What Is Your Phone “Saying” Behind Your Back?
User authentication has been for many years based on something the user knows in secret, such as a PIN or a swipe pattern, or on something the user has, like an ID card. These were the most popular methods, but numerous studies showed that these systems did not provide sufficient convenience and security, especially on mobile devices. These drawbacks led to the need for new authentication methods. Thus, biometric methods emerged, based on something that the user is or how they perform something. These biometric systems are based on the use of physiological data of the user (e.g. fingerprint, face, vein map, etc.) or behavioural data (e.g. gait, touchscreen, keystroke, etc.).
Behavioural biometrics are one of the most studied authentication methods in recent years. This is because they do not require the user to perform any specific action, for example, gait biometrics is a method based on behavioural data. It consists of identifying a person according to their walking characteristics. As mobile devices advance in technology, embedded sensors can be used to more accurately capture this biometric behavioural data (e.g. accelerometer, gyroscope, compass).
The main problem is that the data extracted by the sensors of mobile devices can contain a large amount of personal and sensitive information such as gender, age and ethnicity, health parameters or even the activity the user is performing. The main reason why this data can be extracted is that different physiological and behavioural traits affect the handling patterns of smart devices. For example, a taller person will need to take fewer steps than a shorter person to perform the same action.
Thus, if this data is to be used to verify a person, it can also distinguish the activity performed by the user or even their physiological traits. Therefore, this technology is considered as a possible source of invasion of personal privacy and this sensitive data must be protected.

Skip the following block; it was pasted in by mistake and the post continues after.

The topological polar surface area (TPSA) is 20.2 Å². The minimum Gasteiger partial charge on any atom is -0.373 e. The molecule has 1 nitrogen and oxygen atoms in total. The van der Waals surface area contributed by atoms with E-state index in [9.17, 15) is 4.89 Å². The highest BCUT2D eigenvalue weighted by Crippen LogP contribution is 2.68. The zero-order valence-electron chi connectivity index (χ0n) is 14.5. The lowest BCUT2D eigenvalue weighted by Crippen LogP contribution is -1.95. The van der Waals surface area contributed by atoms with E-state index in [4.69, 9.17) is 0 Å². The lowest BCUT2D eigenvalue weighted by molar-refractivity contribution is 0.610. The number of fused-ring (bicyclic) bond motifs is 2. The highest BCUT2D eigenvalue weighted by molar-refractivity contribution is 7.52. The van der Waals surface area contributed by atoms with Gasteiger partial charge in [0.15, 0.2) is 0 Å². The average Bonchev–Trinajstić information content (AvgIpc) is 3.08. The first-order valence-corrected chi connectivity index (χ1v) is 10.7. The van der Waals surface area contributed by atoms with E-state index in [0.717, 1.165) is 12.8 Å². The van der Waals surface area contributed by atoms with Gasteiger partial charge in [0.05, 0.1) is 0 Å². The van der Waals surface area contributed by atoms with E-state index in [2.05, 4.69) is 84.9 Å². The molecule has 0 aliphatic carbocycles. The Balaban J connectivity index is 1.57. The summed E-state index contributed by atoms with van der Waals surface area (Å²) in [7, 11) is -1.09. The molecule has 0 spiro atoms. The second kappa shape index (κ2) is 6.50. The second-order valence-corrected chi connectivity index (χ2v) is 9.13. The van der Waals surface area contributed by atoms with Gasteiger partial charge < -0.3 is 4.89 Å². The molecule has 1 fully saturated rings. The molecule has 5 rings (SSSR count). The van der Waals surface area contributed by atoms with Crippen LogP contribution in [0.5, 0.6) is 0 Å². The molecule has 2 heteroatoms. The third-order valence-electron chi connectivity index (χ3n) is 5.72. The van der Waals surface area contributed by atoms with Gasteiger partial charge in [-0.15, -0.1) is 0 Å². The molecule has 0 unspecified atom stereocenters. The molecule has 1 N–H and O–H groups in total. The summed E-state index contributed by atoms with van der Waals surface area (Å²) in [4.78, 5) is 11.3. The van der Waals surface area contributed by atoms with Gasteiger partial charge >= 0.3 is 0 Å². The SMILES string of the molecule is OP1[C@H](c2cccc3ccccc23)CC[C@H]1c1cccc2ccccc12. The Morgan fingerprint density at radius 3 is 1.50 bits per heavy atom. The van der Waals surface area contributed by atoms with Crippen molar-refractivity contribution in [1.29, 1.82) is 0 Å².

Sensitive Data by definition in the GDPR
The European Union has provided the General Data Protection Regulation (GDPR) which defines sensitive data as a subset of personal information, that includes: i) personal data revealing racial or ethnic origin, political opinions, religious or philosophical beliefs; ii) trade-union membership; iii) genetic data, biometric data processed solely to identify a human being; iv) health-related data; and v) data concerning a person’s sex life or sexual orientation.
User profiling is any form of automated processing of personal data. This technique can quickly and efficiently extract sensitive attributes of users through their interaction with smart devices. Following the GDPR, “the data subject should have the right not to be subject to decision”, including measures or evaluating personal aspects among others. The main problem is that no specific permission is needed to access the information from these sensors, which reduces users' privacy and security.
The data subject should have the right not to be subject to a decision, which may include the assessment of personal aspects relating to him or her, which is based solely on automated processing and which produces legal effects concerning him or her or similarly significantly affects him or her, such as the automatic refusal of an online credit application or e-recruitment practices without human intervention.
Based on these statements in the GDPR, it is important to know some of the sources of sensitive information within mobile device sensors and what types of sensitive data can be acquired from each of these sources.
Sources of invasion of sensitive data
Some of the sensitive attributes that can be extracted from sensors of smart devices include: Demographics, Activity and behaviour, health parameters and body features, mood and emotion, location, keystrokes and text.
Demographics can be all the information related to gender, age, ethnicity, political opinions or sexual orientation among others. For example, it is possible to infer a subject's age while performing a task on the screen. The traits one has at different ages affect the way one performs that activity.
Some other sources from which such information can be acquired include touchscreen or usage patterns like geo-tagged photos on social networks.
Activity and Behaviour